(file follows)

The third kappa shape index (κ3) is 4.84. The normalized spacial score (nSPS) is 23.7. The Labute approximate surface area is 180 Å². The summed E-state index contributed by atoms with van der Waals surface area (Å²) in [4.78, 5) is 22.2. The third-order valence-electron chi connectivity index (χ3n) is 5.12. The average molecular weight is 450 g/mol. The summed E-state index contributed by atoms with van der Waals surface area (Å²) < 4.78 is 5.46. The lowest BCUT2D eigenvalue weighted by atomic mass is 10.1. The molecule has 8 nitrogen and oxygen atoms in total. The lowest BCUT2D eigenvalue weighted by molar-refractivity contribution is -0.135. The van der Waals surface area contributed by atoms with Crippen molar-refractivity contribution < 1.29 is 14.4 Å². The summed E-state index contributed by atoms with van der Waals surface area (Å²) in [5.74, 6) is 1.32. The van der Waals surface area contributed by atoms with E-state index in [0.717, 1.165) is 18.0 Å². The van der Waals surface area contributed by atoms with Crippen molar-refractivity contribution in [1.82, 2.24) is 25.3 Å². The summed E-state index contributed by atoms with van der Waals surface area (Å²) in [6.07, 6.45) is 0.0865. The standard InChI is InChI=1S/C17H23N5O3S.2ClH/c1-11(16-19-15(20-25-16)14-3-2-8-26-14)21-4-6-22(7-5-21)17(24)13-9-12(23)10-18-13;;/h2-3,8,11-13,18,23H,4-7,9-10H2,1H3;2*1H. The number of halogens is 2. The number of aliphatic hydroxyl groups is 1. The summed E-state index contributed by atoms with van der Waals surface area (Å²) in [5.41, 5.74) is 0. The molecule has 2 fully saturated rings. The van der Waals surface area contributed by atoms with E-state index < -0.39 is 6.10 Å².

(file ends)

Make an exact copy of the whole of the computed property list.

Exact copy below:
The third kappa shape index (κ3) is 4.84. The normalized spacial score (nSPS) is 23.7. The Labute approximate surface area is 180 Å². The summed E-state index contributed by atoms with van der Waals surface area (Å²) in [4.78, 5) is 22.2. The third-order valence-electron chi connectivity index (χ3n) is 5.12. The average molecular weight is 450 g/mol. The summed E-state index contributed by atoms with van der Waals surface area (Å²) < 4.78 is 5.46. The lowest BCUT2D eigenvalue weighted by atomic mass is 10.1. The molecule has 8 nitrogen and oxygen atoms in total. The lowest BCUT2D eigenvalue weighted by molar-refractivity contribution is -0.135. The van der Waals surface area contributed by atoms with Crippen molar-refractivity contribution < 1.29 is 14.4 Å². The summed E-state index contributed by atoms with van der Waals surface area (Å²) in [5.74, 6) is 1.32. The van der Waals surface area contributed by atoms with E-state index in [0.717, 1.165) is 18.0 Å². The van der Waals surface area contributed by atoms with Crippen molar-refractivity contribution in [1.82, 2.24) is 25.3 Å². The summed E-state index contributed by atoms with van der Waals surface area (Å²) in [6.07, 6.45) is 0.0865. The standard InChI is InChI=1S/C17H23N5O3S.2ClH/c1-11(16-19-15(20-25-16)14-3-2-8-26-14)21-4-6-22(7-5-21)17(24)13-9-12(23)10-18-13;;/h2-3,8,11-13,18,23H,4-7,9-10H2,1H3;2*1H. The number of halogens is 2. The number of aliphatic hydroxyl groups is 1. The summed E-state index contributed by atoms with van der Waals surface area (Å²) in [5.41, 5.74) is 0. The molecule has 2 fully saturated rings. The van der Waals surface area contributed by atoms with E-state index < -0.39 is 6.10 Å².